In June, SKETCH and Drake Hotel Properties partnered to commission an artist from the SKETCH community to paint the Drake Egg located across the street from the Drake Hotel and beside the Drake General Store at the intersection of Queen West and Beaconsfield Streets. Through a competitive open call and two rounds of jurying, Jess De Vitt’s design was awarded the commission. Jess completed the mural in six days while engaging with excited passersby in the busy Queen West neighbourhood. This mural will be on display for an entire year with the plan to make this an annual competition and commission. We spoke to Jess about her artistic practice, her experience painting the mural and why art is an ongoing transformation for her.
No Nos Toquen (Don’t Touch Us) by Jess De Vitt
My art practice consists of being the Visual Arts Facilitator at SKETCH and working in art and collaboration within the community at SKETCH. On the other hand, I work around the themes of gender-based violence. I use art as a platform to talk about the issues based on where I’m from in Mexico and I try to reflect on the impact that colonization has and its relationship to gender-based violence here in Canada as well.
It was a surreal experience because I had never done a public mural before. But it was a fun process! I love creating on big scales like the Drake Egg Mural. I’m afraid of heights so doing the top of the mural was a challenge for me. I was also able to commission another artist from the SKETCH community, Ezequiel Morales, to help support the creation of the mural.
Jess with artist Ezequiel Morales working on No Nos Toquen
I want to do more murals. I was excited to see and hear how people responded to the piece, from my friends to people walking by the mural.
It’s pretty cathartic to do these pieces. It makes me think about how we can use art to relieve these anxieties related to the issues and problems happening around us. Art can also be a tool that challenges narratives and ways in which we are made to think about these issues as well.
Jess at work
Along with being informed on how gender-based violence is perpetuated by heterronormative political systems and reading more and more news about this violence, much of the ideas in the mural are a result to the violence of the pro-life/pro-choice debate. This made me think about the impacts of not being able to have control over your own body, or the environment around us.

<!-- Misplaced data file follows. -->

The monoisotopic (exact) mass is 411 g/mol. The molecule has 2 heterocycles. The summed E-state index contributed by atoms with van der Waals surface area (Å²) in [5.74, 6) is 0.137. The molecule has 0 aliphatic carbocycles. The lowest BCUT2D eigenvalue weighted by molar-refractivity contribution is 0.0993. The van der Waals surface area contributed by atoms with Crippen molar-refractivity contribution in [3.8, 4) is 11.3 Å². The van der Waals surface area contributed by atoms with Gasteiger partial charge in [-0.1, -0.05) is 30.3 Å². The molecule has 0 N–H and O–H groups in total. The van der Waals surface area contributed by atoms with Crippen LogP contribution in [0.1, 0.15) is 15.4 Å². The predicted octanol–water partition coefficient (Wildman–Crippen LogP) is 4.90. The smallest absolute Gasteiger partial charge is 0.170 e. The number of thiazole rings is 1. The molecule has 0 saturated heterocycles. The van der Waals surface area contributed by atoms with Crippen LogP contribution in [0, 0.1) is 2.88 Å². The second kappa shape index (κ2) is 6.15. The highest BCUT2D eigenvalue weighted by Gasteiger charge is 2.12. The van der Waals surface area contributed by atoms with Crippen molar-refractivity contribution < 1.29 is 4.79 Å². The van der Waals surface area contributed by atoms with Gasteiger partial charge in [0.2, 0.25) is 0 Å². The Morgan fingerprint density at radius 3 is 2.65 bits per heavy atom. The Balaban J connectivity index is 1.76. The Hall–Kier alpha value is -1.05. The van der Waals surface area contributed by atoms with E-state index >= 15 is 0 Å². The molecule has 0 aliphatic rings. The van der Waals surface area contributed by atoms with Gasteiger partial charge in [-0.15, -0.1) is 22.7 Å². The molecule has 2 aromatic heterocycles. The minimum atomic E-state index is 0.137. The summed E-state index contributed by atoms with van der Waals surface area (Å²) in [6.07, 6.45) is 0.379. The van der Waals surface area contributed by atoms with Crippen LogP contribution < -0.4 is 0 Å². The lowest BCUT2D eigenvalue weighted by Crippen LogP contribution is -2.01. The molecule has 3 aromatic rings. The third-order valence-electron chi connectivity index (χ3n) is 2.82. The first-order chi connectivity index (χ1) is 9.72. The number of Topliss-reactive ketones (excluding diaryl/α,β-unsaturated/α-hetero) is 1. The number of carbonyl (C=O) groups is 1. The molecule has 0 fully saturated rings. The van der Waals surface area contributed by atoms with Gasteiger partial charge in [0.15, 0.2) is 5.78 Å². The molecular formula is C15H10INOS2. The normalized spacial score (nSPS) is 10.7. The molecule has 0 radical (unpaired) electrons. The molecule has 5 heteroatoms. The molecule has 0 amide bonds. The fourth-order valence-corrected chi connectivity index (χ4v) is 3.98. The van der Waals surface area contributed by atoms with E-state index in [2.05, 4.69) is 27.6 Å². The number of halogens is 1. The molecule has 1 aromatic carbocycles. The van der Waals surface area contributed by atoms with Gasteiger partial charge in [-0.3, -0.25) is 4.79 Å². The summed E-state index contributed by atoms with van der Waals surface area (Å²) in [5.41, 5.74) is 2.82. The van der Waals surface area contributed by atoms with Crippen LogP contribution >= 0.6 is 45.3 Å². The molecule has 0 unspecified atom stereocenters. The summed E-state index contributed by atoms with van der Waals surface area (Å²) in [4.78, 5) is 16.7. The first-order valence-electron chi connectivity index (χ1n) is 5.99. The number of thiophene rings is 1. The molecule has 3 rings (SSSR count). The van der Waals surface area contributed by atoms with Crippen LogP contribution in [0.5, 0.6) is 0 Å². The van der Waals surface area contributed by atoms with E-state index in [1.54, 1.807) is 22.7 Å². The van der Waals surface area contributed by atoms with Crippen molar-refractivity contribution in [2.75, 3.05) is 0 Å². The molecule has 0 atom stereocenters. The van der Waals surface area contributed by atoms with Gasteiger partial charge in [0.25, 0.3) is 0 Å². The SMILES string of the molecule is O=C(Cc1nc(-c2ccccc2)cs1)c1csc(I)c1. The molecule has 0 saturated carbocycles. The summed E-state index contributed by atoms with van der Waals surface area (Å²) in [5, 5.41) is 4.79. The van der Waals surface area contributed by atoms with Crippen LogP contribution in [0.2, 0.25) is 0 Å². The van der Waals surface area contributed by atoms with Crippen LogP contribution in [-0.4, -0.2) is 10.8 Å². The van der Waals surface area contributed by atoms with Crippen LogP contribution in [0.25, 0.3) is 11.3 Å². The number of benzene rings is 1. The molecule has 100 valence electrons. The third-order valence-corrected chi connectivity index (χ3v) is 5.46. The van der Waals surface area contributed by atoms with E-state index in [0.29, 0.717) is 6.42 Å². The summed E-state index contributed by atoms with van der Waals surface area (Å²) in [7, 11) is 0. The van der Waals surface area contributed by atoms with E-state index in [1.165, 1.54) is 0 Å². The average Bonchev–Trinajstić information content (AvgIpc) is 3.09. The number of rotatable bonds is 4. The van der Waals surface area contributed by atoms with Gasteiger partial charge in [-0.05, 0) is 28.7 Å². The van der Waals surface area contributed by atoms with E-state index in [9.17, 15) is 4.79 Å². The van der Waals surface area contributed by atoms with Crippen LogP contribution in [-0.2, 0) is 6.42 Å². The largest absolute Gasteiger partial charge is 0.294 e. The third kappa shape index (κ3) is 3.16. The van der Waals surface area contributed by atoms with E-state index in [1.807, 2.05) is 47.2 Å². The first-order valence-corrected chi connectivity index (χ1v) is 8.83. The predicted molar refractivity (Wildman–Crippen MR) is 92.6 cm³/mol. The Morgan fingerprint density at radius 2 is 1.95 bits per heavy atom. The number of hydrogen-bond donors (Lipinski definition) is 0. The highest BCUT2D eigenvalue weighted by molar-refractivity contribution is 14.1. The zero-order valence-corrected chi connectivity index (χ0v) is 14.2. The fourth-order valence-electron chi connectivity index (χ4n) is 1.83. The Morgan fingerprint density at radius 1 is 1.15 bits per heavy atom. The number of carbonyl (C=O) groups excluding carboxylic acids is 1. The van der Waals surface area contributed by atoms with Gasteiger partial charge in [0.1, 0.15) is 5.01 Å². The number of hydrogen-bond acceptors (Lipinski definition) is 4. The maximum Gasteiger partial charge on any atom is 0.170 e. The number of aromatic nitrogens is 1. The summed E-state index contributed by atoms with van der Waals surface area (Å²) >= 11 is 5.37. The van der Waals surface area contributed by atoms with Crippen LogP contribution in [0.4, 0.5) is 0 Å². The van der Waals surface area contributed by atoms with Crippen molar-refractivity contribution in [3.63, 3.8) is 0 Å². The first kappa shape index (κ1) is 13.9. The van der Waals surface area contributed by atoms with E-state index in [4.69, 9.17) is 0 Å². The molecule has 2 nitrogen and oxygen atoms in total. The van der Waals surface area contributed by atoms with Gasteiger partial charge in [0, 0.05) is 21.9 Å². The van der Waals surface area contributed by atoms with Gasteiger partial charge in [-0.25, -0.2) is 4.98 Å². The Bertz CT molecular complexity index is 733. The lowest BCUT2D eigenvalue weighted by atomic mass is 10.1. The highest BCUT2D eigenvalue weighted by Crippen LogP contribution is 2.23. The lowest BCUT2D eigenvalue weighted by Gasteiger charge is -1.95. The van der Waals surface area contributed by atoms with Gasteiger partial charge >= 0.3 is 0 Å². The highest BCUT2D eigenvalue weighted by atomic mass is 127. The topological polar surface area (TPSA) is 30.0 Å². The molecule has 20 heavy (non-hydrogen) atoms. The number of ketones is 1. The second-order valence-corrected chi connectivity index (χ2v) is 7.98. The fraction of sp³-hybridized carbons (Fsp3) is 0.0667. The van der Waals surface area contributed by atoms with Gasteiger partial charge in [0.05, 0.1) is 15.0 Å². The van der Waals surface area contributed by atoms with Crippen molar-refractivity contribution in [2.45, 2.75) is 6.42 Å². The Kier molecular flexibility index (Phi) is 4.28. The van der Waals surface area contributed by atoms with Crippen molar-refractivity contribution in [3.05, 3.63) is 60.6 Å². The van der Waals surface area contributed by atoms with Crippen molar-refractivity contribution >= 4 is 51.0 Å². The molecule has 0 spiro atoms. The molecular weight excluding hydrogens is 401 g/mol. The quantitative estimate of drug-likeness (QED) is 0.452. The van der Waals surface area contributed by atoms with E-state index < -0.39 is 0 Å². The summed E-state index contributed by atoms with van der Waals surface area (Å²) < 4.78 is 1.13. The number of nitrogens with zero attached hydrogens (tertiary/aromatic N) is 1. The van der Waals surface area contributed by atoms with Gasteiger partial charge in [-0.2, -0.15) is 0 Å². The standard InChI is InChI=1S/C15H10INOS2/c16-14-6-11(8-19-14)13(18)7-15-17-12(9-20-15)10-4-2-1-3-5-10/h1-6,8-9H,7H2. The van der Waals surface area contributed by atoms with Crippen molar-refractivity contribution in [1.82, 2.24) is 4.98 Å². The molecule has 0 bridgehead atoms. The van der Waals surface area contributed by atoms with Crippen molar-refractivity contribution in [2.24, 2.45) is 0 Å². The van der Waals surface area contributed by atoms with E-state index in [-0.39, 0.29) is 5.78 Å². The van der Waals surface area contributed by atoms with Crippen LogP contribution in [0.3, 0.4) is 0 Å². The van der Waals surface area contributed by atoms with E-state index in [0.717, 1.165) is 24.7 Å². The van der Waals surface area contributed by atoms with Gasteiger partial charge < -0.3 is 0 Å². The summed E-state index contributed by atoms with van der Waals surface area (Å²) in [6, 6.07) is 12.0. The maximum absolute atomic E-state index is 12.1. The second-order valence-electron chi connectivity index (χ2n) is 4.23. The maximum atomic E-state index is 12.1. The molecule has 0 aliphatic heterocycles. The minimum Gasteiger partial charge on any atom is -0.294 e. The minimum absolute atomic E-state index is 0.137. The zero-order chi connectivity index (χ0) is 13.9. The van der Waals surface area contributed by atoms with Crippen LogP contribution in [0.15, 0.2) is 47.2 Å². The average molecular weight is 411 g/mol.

I tend to draw these stylized figures that are shaped by the frame they are being created in. For the mural, No Nos Toquen, which translates to Don’t Touch Us, the figures in the piece are being protected by nature. Around the piece, I added messages that speak more directly about this violence.
I heard about SKETCH through Naty Tremblay (Program Coordinator at SKETCH), who came to visit OCAD one day. I had moved to Canada only a couple of years before that, and was feeling very disconnected from artmaking and community. When I visited the space and saw what it was like, I started to look at different ways to do art and layer it with other disciplines through collaboration. Being able to facilitate Day of the Dead celebrations and other multi-disciplinary workshops in the space made me think about art differently.
I don’t believe art alone can solve the problems we have in the world but it is a reminder of how we need to be more connected to each other.
Art, for me, is an ongoing transformation.
Photos courtesy of Louisa Nicolaou and David Yu.
"You really want that utopian ideal of what our world could be? You want to be proudly and ACTIVELY anti-racist, more than fearing being called a racist? I want that for you too. If so, then do the work, educate yourself and others stand by us loudly, consistently, FOREVER." - Clara Amfo, BBC 1 Radio Host